A new study reveals health concerns about the sugar substitute sucralose so alarming that researchers said people should stop eating it and the government should regulate it more. Sucralose is sold under the brand name Splenda and is also used as an ingredient in packaged foods and beverages. The findings were published this week in the Journal of Toxicology and Environmental Health, Part B

The researchers found that sucralose causes DNA to break apart, putting people at risk for disease. They also linked sucralose to leaky gut syndrome, which means the lining of the intestines are worn down and become permeable. Symptoms are a burning sensation, painful digestion, diarrhea, gas, and bloating.

When a substance damages DNA, it is called genotoxic. Researchers have found that eating sucralose results in the body producing a substance called sucralose-6-acetate, which the new study now shows is genotoxic. The researchers also found sucralose-6-acetate in trace amounts in off-the-shelf products that are so high, they would exceed the safety levels currently allowed in Europe.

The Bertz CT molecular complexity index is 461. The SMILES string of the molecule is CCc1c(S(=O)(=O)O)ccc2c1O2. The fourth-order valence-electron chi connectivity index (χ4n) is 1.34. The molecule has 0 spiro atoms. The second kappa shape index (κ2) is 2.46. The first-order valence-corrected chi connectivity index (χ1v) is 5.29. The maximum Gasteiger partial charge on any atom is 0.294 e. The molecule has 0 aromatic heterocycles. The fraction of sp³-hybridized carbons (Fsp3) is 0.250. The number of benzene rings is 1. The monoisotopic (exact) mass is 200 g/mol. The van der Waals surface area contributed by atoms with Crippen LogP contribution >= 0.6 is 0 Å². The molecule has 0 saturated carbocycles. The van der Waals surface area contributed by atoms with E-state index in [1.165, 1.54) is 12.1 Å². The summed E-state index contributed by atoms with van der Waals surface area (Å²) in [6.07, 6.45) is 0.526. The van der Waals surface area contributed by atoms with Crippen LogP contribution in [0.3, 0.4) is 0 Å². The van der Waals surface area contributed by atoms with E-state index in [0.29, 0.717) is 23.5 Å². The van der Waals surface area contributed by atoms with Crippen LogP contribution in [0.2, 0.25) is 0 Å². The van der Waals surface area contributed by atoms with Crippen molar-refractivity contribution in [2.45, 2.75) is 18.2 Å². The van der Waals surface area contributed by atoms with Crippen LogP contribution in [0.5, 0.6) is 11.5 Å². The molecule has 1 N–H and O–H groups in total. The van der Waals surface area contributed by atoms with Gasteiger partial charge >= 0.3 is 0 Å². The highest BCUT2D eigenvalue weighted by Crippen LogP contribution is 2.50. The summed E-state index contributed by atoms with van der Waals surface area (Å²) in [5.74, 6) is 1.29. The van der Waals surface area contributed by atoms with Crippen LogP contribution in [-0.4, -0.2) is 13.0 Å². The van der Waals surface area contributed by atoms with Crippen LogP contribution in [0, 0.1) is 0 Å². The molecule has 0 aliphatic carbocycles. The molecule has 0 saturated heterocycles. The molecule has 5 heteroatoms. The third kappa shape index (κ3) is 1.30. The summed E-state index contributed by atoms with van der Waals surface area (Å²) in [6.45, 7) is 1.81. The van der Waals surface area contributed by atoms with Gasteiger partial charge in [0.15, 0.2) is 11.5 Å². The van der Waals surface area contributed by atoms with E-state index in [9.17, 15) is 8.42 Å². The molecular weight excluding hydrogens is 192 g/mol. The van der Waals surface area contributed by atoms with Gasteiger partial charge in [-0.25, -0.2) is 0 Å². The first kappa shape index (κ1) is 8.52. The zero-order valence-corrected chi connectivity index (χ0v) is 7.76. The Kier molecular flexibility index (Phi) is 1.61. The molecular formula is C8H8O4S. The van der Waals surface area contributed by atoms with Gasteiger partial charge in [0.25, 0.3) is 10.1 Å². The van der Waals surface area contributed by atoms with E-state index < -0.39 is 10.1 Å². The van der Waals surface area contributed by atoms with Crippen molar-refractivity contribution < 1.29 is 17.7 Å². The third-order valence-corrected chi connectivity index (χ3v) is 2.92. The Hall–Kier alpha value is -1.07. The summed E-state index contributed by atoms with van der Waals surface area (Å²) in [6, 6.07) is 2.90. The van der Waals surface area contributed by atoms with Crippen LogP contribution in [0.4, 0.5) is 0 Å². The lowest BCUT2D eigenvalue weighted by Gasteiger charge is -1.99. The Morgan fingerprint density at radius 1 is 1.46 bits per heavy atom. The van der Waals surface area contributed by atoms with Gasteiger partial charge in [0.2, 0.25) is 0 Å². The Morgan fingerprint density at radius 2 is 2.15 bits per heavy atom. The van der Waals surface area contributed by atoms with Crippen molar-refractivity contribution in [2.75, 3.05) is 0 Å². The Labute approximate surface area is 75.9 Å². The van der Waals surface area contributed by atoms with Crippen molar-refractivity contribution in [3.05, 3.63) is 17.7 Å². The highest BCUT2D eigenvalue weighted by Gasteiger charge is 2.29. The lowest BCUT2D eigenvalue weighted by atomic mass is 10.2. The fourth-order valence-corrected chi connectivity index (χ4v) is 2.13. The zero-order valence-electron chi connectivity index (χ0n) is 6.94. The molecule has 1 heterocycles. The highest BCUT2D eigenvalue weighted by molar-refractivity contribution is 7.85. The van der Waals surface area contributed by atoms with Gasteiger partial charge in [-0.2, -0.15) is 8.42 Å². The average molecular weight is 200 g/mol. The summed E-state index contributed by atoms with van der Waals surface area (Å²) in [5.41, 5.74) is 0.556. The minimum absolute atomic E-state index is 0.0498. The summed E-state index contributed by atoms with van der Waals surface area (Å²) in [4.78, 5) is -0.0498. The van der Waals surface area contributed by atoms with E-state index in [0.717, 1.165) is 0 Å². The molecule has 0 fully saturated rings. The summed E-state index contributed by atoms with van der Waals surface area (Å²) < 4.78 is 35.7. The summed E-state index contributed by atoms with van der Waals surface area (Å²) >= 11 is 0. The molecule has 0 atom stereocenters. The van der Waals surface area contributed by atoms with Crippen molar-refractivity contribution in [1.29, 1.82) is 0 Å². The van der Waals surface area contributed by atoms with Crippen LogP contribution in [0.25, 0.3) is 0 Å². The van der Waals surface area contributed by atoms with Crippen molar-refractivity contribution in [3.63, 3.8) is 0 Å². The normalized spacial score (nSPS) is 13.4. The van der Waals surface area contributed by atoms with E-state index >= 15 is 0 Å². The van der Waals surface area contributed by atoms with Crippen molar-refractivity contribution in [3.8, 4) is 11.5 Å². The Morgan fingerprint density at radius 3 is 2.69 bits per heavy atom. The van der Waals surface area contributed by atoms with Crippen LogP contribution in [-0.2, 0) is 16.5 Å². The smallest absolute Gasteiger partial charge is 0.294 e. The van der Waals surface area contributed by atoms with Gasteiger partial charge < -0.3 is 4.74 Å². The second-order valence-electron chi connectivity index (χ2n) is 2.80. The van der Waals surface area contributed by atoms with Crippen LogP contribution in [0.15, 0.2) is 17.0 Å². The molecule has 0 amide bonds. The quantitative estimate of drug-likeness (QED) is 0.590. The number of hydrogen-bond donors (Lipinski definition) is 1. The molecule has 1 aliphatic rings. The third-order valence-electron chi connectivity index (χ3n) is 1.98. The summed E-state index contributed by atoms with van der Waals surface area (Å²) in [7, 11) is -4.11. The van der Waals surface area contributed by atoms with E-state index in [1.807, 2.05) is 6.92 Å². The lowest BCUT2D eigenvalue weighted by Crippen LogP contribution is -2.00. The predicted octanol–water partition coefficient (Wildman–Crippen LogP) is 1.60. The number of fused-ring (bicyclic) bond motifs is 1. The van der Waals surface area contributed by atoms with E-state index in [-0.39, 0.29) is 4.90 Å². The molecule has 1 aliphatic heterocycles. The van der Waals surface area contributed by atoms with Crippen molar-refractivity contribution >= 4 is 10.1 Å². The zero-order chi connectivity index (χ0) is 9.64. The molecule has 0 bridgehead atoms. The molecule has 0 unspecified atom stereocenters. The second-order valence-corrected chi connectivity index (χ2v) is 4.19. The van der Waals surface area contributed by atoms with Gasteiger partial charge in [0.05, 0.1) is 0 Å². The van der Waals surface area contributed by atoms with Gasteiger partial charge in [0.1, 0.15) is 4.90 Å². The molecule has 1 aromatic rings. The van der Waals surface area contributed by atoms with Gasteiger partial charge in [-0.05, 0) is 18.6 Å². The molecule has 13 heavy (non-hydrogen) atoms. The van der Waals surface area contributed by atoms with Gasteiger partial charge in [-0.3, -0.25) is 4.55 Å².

“It’s time to revisit the safety and regulatory status of sucralose because the evidence is mounting that it carries significant risks. If nothing else, I encourage people to avoid products containing sucralose,” said researcher Susan Schiffman, PhD, adjunct professor of biomedical engineering at North Carolina State University. “It’s something you should not be eating.” 

Read more: Sucralose Damages DNA, Linked to Leaky Gut